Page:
Archive for June, 2006

Scarfing strudel as we speak

Friday, June 30th, 2006

The legions of fans of Dr. J., the urbane, elegant, cosmopolitan half of this web site’s writing duo, have no doubt been weeping, wailing, ululating, gnashing their teeth and rending their garments in grief at the uniformly Mr. K. authorship of the past week’s blog entries. As Pope John Paul II urged in his first [...]

Condimentary confusion

Friday, June 30th, 2006

“On the surface, it seems like a perfect strategy. And it has passed mustard with many institutional portfolio managers.” – Eric Kirzner and Richard Croft, Financial Post, June 26, 2006 We wouldn’t have thought (“of thought”?) a line like that would “cut the mustard” with the Post’s editors. Our respect for the paper led us to conclude [...]

Fairly big and really big planes

Thursday, June 29th, 2006

Yesterday’s long post on the Conservative government’s daily stream of defence procurement announcements included discussion of the Canadian Forces’ air transport requirements and options. Today’s announcement (click here, here and here to read the various backgrounders) concerning the budget and contracting process for new military transports was expected. But the government’s apparent previous indecision over [...]

Does that Canadian flag seem to fly larger these days?

Wednesday, June 28th, 2006

There’s been surprisingly little commentary in the blogosphere on the Stephen Harper government’s ongoing series of defence spending announcements. (See here, here and here.) The flurry continued today with a 1 p.m. MDT announcement confirming the long-awaited purchase of medium- to heavy-lift helicopters. Yet Google’s blog search revealed only five items (as of 1:30 p.m. MDT), [...]

The liberal’s fear of Mal Ojo

Monday, June 26th, 2006

Alert reader Peter W. kindly e-mailed a link to an excellent, and hilarious, essay that purports – convincingly – to explain the origins of the post-modern (as opposed to classical, 19th century) liberal mind. It’s a great and worthwhile read despite its length, and remains current despite its authorship several years back. Its placement of [...]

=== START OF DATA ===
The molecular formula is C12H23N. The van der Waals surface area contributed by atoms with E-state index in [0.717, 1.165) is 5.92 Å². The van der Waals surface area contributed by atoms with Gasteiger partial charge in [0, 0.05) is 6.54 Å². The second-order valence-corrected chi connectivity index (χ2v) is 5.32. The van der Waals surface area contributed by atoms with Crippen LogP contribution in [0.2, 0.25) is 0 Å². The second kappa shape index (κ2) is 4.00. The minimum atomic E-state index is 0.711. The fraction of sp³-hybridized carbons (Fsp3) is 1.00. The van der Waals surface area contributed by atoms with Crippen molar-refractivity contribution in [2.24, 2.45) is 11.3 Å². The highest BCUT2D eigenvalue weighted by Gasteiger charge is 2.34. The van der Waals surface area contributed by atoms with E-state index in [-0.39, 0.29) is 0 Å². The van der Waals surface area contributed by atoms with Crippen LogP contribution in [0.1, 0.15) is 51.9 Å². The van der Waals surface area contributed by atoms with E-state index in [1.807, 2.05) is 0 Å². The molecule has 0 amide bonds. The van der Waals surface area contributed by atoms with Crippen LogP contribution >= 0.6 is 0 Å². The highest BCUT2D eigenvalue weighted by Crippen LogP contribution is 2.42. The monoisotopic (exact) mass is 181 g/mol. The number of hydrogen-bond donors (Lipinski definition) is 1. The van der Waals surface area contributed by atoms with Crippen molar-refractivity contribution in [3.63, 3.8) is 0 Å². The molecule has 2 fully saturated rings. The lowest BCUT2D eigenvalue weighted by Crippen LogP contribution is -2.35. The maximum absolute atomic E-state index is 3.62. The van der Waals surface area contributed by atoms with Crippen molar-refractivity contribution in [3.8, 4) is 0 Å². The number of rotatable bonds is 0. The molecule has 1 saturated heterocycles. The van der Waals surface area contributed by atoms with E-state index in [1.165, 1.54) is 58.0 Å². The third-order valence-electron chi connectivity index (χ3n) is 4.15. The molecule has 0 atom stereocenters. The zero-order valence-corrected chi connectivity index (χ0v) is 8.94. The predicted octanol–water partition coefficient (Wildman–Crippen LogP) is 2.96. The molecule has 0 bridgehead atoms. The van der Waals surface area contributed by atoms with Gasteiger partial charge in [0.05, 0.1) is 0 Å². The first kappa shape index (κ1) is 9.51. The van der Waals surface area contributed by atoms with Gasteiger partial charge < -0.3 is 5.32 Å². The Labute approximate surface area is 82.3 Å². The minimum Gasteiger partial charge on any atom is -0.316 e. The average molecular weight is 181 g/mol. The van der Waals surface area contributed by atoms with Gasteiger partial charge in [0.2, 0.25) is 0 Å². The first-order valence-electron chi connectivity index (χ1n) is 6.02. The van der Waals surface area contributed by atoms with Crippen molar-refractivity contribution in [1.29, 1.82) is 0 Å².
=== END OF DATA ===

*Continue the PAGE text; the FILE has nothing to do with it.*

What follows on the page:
Early-summer reading

Sunday, June 25th, 2006

If you read nothing else today – and heaven knows, with the delightful appearance of summer at last, there’s plenty else to do in the great outdoors – check out Bill Roggio’s superb post on the military situation in Afghanistan. Bill was embedded with the Canadian battle group based at Kandahar, so his reporting is directly [...]

Less Stupidisms, fewer stupid

Saturday, June 24th, 2006

“…the Human Rights Council is still a case of the foxes guarding the chicken coop. There may be less foxes than there were in the commission…” – Hillel Neuer of UN Watch, cited in the June 21, 2006 National Post We’re very sympathetic to the substance of Mr. Neuer’s concerns, namely that the UN’s latest [...]

Spoken like only a journo could think

Saturday, June 24th, 2006

Journalists are often accused of revelling in bad news, to the point where they’re virtually incapable of saying anything nice or even reporting on something that’s good. However, it’s not so often that we see evidence that the journalistic mind, over time, literally inverts the good and bad. Here’s one such gem from Wednesday’s National [...]

Fraser rejects Koch-Weissenberger CBC plan!

Friday, June 23rd, 2006

In the National Post a couple of years back we called for the CBC to be privatized and turned into a kind of northern PBS. (Apologies, we neglected to place it in the archive. Another Post column (click here to read), however, poked fun at Radio-Canada’s almost complete lack of viewers/listeners.) We couldn’t resist the [...]

Liberals should make their own wind

Thursday, June 22nd, 2006

If Tuesday’s entry dealt with “found art”, then today’s is a “found” topic as well, courtesy of two Conservative stalwarts and friends of Dr. J and Mr. K, Mark Kihn and Gordon Elliott. The subject is the apparent fatigue of Liberal Party activists as described in yesterday’s Toronto Star. Typical is a quote from Gordon [...]

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